Wednesday, March 16, 2005

Crazy 'bout a Mercury

Up is down. Black is white. Right is wrong. Well, clearly the right is wrong about this too. From the north woods of Wisconsin we learn that:

A newly announced federal order to reduce mercury pollution from coal-burning power plants will require weakening more stringent state controls that were enacted in Wisconsin only last year, a state official says.

Say wha?

The Bush administration ordered Tuesday that power plants cut mercury pollution from smokestacks by nearly half within 15 years, but the worst polluters will be able to buy pollution "credits" from plants that give off less mercury than allowed.

By contrast, the state rule, effective last Oct. 1, required the state's four major power plants to cut mercury emissions in two phases - by 40 percent by 2010 and by 75 percent by 2015.

So polluters are given a "get out of jail free" card to do what they do best: pollute. By buying "credits" from better performing facilities, they can actually release more crap into the environment than before. How diabolical!

But what's the big deal about mercury? Well, let's see:

For starters, as an anecdote, Sam Seder said tonight on AirAmerica that his pregnant wife had been ordered to NOT eat any tuna during the pregnance. Why? Well...

Mercury in water can accumulate in fish, and eating too much mercury-contaminated fish can damage kidneys and the nervous system.

Because of high mercury levels, all Wisconsin lakes are under a fish consumption advisory alerting people to limit the number of fish they eat, particularly children and women who are of childbearing age.

In case this isn't ominous enough, let's look here:

An analysis of EPA data by Environmental Defense indicates that mercury pollution in Colorado could increase by 148 percent from 1999 levels by 2010 under the new mercury regulations. Another look, by the Natural Resources Defense Council, predicts an even greater increase.

Under the new rule, utilities would not be required to do anything more for the next five years than they are required to do under another power-plant rule EPA issued last week.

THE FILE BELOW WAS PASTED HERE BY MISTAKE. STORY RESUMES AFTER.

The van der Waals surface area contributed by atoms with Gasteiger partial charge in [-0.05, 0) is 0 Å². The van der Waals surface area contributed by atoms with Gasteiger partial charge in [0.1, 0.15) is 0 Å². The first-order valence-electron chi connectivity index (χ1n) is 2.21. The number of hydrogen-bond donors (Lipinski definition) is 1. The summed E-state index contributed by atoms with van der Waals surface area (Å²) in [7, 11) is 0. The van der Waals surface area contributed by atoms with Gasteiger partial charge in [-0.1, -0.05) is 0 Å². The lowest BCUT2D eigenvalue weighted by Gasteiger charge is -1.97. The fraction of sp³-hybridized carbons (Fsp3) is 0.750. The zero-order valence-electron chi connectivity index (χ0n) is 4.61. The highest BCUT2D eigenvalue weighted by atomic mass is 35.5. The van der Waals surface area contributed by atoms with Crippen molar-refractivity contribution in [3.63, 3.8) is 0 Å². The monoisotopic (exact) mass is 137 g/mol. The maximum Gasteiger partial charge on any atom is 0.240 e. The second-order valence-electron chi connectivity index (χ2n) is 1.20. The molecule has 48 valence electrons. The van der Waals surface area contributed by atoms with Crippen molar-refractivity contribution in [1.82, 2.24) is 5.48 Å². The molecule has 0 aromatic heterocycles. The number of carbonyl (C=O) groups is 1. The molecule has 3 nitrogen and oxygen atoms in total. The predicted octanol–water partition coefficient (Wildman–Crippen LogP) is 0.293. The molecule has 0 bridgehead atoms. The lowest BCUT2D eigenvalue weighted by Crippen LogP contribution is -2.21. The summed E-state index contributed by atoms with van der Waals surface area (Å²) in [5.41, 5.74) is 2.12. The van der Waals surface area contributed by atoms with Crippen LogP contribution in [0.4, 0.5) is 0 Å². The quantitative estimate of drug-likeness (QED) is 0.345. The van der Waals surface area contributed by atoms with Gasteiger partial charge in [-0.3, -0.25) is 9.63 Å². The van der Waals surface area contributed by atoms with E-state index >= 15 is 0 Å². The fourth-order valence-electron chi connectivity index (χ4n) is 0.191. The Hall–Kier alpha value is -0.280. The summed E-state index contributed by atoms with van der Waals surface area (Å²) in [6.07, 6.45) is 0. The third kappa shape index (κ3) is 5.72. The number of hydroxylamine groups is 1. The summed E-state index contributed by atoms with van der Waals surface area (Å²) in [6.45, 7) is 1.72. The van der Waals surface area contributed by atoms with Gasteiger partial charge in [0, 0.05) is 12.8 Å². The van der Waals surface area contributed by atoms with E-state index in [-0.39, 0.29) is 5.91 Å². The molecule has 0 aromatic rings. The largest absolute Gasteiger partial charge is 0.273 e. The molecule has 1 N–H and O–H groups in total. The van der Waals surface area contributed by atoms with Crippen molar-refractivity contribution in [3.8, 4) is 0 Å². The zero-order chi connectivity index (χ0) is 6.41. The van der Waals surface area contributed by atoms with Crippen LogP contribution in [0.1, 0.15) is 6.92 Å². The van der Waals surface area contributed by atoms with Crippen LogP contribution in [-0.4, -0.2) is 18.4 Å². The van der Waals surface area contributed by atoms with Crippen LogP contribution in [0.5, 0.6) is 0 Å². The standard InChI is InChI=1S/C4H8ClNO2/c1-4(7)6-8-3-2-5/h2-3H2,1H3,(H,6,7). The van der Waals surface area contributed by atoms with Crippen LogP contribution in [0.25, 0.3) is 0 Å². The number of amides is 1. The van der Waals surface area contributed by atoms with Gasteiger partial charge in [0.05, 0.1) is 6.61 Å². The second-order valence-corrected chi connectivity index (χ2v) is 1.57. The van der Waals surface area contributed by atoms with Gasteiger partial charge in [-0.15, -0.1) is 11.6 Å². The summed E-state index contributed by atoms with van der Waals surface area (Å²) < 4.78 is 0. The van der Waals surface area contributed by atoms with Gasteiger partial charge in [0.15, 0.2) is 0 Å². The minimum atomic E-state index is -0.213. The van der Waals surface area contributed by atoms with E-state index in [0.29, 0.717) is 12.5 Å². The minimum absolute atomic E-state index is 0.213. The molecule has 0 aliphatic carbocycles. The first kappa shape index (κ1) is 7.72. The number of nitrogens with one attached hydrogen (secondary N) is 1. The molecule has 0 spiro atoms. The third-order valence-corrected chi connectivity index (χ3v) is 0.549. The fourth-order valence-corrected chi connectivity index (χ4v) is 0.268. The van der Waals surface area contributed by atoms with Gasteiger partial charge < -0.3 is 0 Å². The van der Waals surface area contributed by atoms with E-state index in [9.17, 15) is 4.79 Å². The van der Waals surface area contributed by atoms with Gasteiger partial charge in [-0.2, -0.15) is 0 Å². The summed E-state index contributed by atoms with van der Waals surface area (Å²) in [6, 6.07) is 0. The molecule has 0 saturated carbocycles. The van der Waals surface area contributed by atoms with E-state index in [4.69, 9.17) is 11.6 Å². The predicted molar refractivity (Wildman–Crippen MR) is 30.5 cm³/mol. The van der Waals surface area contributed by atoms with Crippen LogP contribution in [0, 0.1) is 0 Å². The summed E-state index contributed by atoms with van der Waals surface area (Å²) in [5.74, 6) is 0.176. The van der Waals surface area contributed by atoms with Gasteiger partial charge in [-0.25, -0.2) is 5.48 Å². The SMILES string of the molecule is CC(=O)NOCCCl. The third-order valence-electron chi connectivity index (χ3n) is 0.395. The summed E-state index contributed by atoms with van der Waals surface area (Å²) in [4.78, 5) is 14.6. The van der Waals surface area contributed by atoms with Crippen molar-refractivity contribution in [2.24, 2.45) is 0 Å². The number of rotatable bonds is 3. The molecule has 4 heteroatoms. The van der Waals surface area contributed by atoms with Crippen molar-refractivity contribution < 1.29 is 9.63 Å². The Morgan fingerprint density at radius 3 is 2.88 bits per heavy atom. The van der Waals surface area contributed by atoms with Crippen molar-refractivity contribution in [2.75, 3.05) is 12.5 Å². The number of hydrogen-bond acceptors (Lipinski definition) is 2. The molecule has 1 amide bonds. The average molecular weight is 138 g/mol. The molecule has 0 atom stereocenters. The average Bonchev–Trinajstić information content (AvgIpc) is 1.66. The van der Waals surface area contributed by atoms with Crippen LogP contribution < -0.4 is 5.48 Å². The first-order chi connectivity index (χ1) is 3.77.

During the second phase of the new regulations, EPA will allow a cap-and-trade approach that sets a maximum on how much pollution should be allowed, then lets companies trade within those limits.

"The cap-and-trade approach sounds great unless you are one of those people who lives near a power plant that chooses to spend money on paper credits instead of making real mercury reductions," said Carl Pope, Sierra Club executive director.

Here's some real scientific research from out Northern neighbors, not that that applies in today's faith based government:

Harmful effects due to short-term exposure to elemental mercury are rarely seen any more because of strict controls used in workplaces where mercury exposure might occur. Historically, short-term exposure to high concentrations of mercury vapour caused harmful effects on the nervous, digestive and respiratory systems, and the kidneys. In most cases, exposure occurred when mercury was heated.

Initial exposure to high concentrations of mercury vapour produces symptoms similar to "metal fume fever" including fatigue, fever, and chills. Respiratory system effects include cough, shortness of breath, tightness and burning pains in the chest and inflammation of the lungs. Occupational exposure to 1 to 44 mg/m3 of mercury vapour for 4 to 8 hours caused chest pain, cough, coughing up blood, impaired lung function and inflammation of the lungs. In some cases, a potentially life-threatening accumulation of fluid in the lungs (pulmonary edema) has occurred. Exposure to high, but unspecified, concentrations of mercury vapour has caused death due to respiratory failure. All of the reported deaths resulted from inhaling mercury vapours formed upon heating mercury.

Do heated gases from coal processing constitute "mercury vapours formed upon heating mercury"?

"Is this the real life, is this just fantasy..." Sorry Freddie.